Monday, January 2, 2012

Modern misconceptions of hypocrisy

In my post on the scandal of wisdom I use the term hypocrisy in an incorrect manner.  It is a common misconception and even being aware of it I yet fall into the hole (giving evidence once again that we are products of our culture to some degree despite our best efforts).

An attitude of superiority among those considered "educated" within the top tier universities.  That they are somehow "better" than the "average Joe."
This attitude has always had the whiff of hypocrisy to it.  The posturing of intellectuals telling us that all men are equal and reminding us that they are superior for telling us so.

   The problem with this is that there are actually three different levels of inconsistencies.  Only one of these can properly be called hypocrisy.  But all three have in common the basic notion of human frailty.

The first is the unknowing person whose actions do not meet with espoused principles.  This is a position of ignorance.  A person might espouse a principle but does not realize that some actions they perform are inconsistent with said principle.  This oftentimes is simply a matter of lack of thought on the matter (an affliction we all suffer from).

The second is the knowing inconsistency of actions with espoused principles.  A person who espouses a principle yet fails to uphold it is not a hypocrite.  The person is simply weak.  The person may believe in the principle sincerely yet fail to live out the principle in his life.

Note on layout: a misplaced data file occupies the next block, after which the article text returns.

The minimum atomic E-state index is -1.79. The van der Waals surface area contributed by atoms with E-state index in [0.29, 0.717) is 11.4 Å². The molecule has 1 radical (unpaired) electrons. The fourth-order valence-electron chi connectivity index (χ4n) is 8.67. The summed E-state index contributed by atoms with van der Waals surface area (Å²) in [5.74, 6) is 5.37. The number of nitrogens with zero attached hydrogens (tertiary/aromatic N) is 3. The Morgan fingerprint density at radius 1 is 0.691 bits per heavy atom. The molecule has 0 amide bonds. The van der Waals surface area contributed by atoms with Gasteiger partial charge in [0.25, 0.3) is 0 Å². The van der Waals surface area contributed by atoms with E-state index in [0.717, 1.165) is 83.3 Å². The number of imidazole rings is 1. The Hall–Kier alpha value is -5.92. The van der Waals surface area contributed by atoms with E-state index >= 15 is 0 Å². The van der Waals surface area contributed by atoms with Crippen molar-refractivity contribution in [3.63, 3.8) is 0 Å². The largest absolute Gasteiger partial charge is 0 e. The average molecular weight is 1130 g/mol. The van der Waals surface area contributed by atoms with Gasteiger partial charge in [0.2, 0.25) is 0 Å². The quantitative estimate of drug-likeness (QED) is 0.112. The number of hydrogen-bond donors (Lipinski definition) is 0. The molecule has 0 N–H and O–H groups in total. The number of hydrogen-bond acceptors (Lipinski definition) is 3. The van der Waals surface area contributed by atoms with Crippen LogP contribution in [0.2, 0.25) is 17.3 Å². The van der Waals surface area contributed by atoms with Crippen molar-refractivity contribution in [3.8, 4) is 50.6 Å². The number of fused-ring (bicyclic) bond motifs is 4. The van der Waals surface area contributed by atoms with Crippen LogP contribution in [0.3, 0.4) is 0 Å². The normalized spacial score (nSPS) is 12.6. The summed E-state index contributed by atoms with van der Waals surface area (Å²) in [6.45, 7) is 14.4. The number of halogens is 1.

The third is the true sense of hypocrisy, the espousal of a principle by a person that the person espousing the principle does not believe in.  It is a form of deception.  Strictly speaking a person can be a hypocrite even if they live out the principle they don't believe in (although that would be a feat).  The important thing is the intent to deceive.  True hypocrisy requires the intent to deceive others.

So why is the second form often mislabeled as hypocrisy?  Simple.  It is a cheap debate tactic.  It allows us to dismiss the proposed principle because the proposer is a "bad person" who doesn't live out their own principles.  It is a form of slander.

I point this out because I committed the same slander in the post I linked at the top.  I accused the "they" of the intellectual culture of hypocrisy, yet really without having a specific example I am simply slandering the "they."  The inconsistency is there to be sure, but one must see person to person which of the three types of such inconsistency is present.  For that I offer a mea culpa for my part in creating confusion.

Hypocrisy is a strong charge.  It requires a great deal of proof that hypocrisy is taking place. Absent that the accusation is little more than slander.

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